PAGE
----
My understanding is that adding the article to a possessive pronoun makes it function basically like a noun. Remember that via here is an adjective modifying pilko. It indicates that the ball is a ball possessed by you.
On the other hand, la via would behave like a noun. Since both these parts of speech are the same -yours- in English, you can't readily see the difference in English and so we have to use word order to indicate it:
So "Kiu pilko estas la via" would actually be "Yours is which ball?" Here yours is (loosely speaking) a noun. This is possible because Esperanto has flexible word order. If we wanted it to be in a more natural word order for English speakers, it would be "La via estas kiu pilko?"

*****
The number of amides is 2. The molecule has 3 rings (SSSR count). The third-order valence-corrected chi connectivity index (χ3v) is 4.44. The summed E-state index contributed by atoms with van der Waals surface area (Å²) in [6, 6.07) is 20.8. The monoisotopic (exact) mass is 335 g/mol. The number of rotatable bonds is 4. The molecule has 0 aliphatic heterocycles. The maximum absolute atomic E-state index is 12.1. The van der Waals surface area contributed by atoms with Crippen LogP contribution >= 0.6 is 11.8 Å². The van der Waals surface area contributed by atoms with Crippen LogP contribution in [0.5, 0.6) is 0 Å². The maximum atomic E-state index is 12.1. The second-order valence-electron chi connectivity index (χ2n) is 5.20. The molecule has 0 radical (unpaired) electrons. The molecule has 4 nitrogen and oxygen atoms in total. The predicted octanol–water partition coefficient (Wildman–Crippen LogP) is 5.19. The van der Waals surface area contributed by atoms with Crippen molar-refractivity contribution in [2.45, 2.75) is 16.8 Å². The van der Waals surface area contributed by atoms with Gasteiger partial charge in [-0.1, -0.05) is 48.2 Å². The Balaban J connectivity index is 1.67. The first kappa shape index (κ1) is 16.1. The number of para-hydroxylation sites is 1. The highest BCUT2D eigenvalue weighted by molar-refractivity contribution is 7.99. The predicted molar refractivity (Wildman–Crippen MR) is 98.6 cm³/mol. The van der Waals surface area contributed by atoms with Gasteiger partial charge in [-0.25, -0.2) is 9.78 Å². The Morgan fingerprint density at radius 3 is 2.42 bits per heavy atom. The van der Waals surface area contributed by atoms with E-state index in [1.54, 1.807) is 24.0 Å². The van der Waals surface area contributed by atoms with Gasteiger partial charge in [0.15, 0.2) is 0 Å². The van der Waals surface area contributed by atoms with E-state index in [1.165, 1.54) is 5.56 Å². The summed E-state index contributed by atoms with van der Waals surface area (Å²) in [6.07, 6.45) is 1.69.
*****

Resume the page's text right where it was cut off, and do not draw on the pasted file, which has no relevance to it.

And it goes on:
See point 2
English bites us in the butt again. I would say that "Which ball is yours?" and "Yours is which ball?" both have the same meaning. Actually I was wondering if Duo made a mistake by not saying 'la via' since that's the way "yours" has been presented to us in other lessons. But, I do see your point. Thanks.
"Kiu pilko estas la via pilko" sounds wrong to me; I would say either "Kiu pilko estas via pilko" or "Kiu pilko estas la via". I guess I'm basing this, however, on Dutch intuition, which might be wrong in this case, because in Dutch you also wouldn't be able to say "Kiu pilko estas via" without the "la" (the Dutch equivalent thereof, I mean, obviously).
Then again, it's similar in English as well: you can't say "Which ball is yours ball?".